Colour polymorphisms are common in nature, but their evolutionary significance and the mechanisms maintaining them sometimes remain poorly understood. Polymorphic green pythons (Morelia azurea and Morelia viridis) are born either red or yellow. Several processes are proposed to maintain such polymorphisms, and the assumption that colour is adaptive predicts that it may be correlated with a series of life-history and/or ecological traits. We examined 1090 green pythons from northern Australia and New Guinea and reveal strong geographic variation in the frequency of juvenile polymorphism. Some variation is explained by known genetic structure among populations, while stochastic processes (e.g. bottlenecks, founder effects) likely explain remaining variation. The yellow juvenile morph occurs in all populations of M. azurea and M. viridis, whereas the red morph occurs only in some populations of M. azurea and at varying frequencies. Yellow and red juveniles did not differ in morph-specific survival, sex ratios, morphology (tail length, head shape and mass) or diet. We discuss our results in relation to several hypotheses relating to maintenance of colour polymorphisms in nature. Although inconclusive, we are reluctant to suggest that colour is non-adaptive, and encourage additional experimental field research on the significance of polymorphism in these taxa.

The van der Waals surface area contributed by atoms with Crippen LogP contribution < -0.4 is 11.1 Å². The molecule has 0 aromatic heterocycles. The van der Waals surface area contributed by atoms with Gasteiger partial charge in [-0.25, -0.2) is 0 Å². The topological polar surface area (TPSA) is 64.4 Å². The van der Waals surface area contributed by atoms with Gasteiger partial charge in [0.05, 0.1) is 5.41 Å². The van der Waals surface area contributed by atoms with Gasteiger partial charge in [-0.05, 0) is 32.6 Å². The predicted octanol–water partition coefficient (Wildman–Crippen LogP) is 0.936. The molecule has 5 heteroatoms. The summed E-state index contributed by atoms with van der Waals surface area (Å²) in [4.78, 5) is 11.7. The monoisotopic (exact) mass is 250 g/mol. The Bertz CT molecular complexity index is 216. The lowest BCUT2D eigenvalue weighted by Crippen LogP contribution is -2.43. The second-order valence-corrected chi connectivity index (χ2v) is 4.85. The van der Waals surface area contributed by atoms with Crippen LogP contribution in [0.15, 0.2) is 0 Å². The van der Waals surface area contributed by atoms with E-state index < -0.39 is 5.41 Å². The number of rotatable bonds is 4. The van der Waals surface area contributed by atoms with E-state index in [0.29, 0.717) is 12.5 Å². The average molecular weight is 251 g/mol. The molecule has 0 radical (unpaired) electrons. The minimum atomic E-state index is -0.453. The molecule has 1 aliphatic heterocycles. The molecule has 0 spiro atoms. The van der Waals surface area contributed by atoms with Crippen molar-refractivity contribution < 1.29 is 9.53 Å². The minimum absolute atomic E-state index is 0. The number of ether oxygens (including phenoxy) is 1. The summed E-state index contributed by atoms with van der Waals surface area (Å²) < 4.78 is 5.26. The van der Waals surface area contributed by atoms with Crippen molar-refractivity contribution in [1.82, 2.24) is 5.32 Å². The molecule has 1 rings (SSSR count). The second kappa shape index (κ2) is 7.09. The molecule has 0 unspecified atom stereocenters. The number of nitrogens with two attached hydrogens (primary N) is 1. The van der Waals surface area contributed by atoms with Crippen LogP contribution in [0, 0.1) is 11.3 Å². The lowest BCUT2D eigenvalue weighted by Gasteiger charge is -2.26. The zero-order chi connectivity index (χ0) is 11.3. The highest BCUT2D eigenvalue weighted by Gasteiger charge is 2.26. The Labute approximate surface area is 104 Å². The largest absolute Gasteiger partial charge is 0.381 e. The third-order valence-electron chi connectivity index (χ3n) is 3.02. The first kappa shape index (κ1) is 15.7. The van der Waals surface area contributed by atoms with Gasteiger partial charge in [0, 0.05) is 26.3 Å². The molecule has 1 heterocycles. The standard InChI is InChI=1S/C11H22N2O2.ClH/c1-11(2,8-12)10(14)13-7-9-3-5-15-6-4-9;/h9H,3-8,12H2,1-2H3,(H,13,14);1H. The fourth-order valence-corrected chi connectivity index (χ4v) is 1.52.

Australian Journal of Zoology – CSIRO Publishing
Published: May 10, 2021